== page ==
- Composer:Georges Bizet
- Librettist:Henri Meilhac
- Creation date:1875
- Creation place:France
- Acts number:4
- Original language:French
- Opera House of original production:Opéra-Comique.
- Original orchestration:2/2/2/2- 4/2/3- timp, percu,- 2 harps- strings
By imagining, from the opening notes, music of breathtaking clarity and tragic power, Georges Bizet transformed Prosper Mérimée’s Carmen into a sparkling and seductive femme fatale. The arias, duets, choruses and dances of this opéra comique - symbol of French Romanticism and one of the world's most popular operas - are not only heady, but represent a theatre full of life, where love is born and dies under the leaden sky of Seville, tinted by the garish colours of its ferias. From the very beginning there is a pervasive scent of spices and hot coals, a fascination with forbidden love and harbingers of an outcome that can only lead to bloodshed. For more than a century, French opera has been symbolised by the face of Carmen, a victim and predator, gypsy and barefoot princess, a free-spirited, modern woman.
Seville, Spain. Arrested after a scuffle, Carmen, a fiery gypsy, seduces the corporal Don José, Micaëla's fiancé, and promises her love if he lets her escape. Don José releases Carmen, and is jailed in turn for allowing her to flee. He finds her two months later among a band of smugglers. To win her love, José has become a deserter and, obsessed by his passion, he followers her, devoured by his jealousy. Carmen finally rejects Don José and Micaëla convinces him to return home, to the bedside of his dying mother. Carmen and Don José meet for the last time in the arena of Seville. While she waits for her new lover, the toreador Escamillo, José confronts Carmen, hoping to convince her to come away with him. Desperate, Don José begs and threatens her, but she refuses to give in. He stabs her to death, before confessing his crime to the crowd.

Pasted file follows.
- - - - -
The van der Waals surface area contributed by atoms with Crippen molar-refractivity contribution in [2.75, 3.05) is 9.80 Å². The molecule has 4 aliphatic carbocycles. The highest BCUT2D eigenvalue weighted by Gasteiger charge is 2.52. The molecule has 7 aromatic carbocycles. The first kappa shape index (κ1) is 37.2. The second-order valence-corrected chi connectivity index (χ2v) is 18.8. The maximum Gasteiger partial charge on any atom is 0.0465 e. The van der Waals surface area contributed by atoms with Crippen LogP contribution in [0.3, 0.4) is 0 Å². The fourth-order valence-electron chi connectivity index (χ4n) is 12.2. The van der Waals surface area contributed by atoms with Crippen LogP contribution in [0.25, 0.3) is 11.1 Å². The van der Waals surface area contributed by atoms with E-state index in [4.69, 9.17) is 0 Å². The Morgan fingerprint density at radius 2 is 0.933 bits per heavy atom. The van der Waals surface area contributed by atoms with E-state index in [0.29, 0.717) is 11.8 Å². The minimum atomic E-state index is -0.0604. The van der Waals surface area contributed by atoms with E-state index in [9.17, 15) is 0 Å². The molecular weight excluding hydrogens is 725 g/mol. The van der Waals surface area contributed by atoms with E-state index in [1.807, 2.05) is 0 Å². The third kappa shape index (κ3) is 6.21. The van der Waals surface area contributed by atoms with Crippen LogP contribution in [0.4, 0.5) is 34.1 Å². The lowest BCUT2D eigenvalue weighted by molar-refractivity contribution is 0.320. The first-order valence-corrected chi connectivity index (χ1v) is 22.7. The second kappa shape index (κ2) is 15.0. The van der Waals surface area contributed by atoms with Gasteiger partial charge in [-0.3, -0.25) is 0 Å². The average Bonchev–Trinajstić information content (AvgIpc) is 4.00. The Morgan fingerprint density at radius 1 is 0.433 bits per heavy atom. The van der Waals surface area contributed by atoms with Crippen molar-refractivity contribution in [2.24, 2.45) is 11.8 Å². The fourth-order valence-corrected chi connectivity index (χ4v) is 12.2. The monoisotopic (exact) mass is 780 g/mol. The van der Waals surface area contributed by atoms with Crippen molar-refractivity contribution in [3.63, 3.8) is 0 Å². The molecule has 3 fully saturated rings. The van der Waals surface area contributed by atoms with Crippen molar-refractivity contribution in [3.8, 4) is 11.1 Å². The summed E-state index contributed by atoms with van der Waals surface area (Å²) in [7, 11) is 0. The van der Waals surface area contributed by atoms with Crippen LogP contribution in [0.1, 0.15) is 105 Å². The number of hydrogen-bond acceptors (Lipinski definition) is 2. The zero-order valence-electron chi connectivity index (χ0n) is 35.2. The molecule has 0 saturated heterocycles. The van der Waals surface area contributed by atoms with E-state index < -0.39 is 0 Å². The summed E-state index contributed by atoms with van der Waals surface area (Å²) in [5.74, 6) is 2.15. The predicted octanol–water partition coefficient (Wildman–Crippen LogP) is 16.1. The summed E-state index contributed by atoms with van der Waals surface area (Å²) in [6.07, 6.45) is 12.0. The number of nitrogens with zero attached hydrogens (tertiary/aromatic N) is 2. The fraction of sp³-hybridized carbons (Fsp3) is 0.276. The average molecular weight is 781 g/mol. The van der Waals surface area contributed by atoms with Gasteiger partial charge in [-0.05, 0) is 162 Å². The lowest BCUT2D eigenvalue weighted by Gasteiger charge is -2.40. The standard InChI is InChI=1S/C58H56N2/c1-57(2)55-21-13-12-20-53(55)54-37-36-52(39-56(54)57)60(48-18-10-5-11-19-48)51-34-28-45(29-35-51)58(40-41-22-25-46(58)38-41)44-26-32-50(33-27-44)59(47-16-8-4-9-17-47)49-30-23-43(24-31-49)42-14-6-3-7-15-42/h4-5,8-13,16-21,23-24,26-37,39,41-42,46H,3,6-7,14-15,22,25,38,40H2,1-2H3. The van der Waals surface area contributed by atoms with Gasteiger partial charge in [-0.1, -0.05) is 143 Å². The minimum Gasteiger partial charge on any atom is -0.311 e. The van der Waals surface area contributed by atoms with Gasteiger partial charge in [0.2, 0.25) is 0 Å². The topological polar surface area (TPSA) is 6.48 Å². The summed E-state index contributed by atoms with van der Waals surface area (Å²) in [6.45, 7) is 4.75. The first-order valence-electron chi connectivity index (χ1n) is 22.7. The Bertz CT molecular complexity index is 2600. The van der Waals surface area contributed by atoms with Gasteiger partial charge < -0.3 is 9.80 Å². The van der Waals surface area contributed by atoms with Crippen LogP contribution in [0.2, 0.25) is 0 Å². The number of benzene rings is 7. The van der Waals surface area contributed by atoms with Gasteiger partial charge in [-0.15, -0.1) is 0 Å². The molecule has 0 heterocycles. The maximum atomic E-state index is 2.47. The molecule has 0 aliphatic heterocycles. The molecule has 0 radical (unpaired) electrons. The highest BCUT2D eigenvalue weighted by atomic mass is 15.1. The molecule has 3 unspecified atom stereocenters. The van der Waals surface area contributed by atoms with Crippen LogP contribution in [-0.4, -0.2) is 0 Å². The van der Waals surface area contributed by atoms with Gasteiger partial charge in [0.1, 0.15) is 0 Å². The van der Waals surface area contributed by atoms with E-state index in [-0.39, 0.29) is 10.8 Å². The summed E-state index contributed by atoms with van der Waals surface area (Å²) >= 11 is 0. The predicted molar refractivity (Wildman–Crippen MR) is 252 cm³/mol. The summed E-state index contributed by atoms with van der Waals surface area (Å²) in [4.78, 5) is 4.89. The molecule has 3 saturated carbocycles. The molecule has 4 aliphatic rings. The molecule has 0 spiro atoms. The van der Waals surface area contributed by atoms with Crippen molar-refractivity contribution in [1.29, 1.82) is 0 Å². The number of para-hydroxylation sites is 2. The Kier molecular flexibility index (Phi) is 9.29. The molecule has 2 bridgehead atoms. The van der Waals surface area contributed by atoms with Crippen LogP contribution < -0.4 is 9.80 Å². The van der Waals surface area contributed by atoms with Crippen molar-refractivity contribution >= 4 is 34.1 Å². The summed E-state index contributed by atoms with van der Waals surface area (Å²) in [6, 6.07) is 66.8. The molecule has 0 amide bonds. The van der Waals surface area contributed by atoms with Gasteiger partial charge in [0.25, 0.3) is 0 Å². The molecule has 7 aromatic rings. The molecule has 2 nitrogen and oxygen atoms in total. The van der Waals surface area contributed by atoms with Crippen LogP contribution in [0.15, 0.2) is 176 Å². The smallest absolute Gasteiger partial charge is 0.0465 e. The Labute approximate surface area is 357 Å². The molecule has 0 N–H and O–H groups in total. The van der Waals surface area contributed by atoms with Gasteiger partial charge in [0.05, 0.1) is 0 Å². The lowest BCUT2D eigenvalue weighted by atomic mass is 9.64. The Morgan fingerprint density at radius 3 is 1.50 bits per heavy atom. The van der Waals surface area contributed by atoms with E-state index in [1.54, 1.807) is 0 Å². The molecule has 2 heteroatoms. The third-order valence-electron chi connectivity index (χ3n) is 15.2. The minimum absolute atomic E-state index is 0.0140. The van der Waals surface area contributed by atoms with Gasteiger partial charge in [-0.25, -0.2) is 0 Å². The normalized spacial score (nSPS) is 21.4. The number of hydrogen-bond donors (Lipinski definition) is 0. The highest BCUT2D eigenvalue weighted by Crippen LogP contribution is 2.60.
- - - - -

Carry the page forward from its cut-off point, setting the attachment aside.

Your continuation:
In Seville, in front of the barracks, Don José, Corporal of Dragoons and fiancé of Micaëla, a village maiden, is accosted by Carmen, who tears a flower from her bodice and throws it him after signing the Habanera:
Excerpt : « L’amour est un oiseau rebelle »
After a fight at the cigar factory, Carmen is arrested and Don José is in charge of guarding her. To escape, Carmen seduces him, promising José he will be her lover. Don José is sent to jail for letting her escape – but is determined to see her again.
Two months go by. In Lilas Pastia’s tavern, where the smugglers meet, Carmen waits for Don José, who has been freed. Meanwhile the arrogant toreador Escamillo is biding his time, waiting for his turn to be Carmen's lover.
Excerpt : « Votre toast, je peux vous la rendre »
Don-José is torn between his sense of duty and his infatuation with Carmen. She starts to dance for him, but then mocks him, claiming she does not love him. Don José falls at her feet and confesses his love.
Excerpt : « La fleur que tu m’avais jetée »
Don José has joined the smugglers, which is the only we he can stay with Carmen, with whom he is increasingly possessive.Carmen realises she is in danger, because Don José’s jealousy has become stifling.Micaëla has set out to find Don José.
Excerpt : « Je dis que rien ne m’épouvante »
Carmen has broken off her relationship with Don José and now is in love with Escamillo.But she is aware that her fate is linked to Don José’s destructive love.He is there, looking for his former mistress.Desperate since Carmen has left him, Don José begs her to return, but the gypsy will not give in:free she was born, and free she shall die!Furious at her indifference, Don José is filled with rage.He threatens her one last time, and then stabs her. C’est moi qui l’ai tuée, ma Carmen adorée…he confesses as he allows himself to be arrested.
Excerpt : « C’est toi ? C’est moi ! »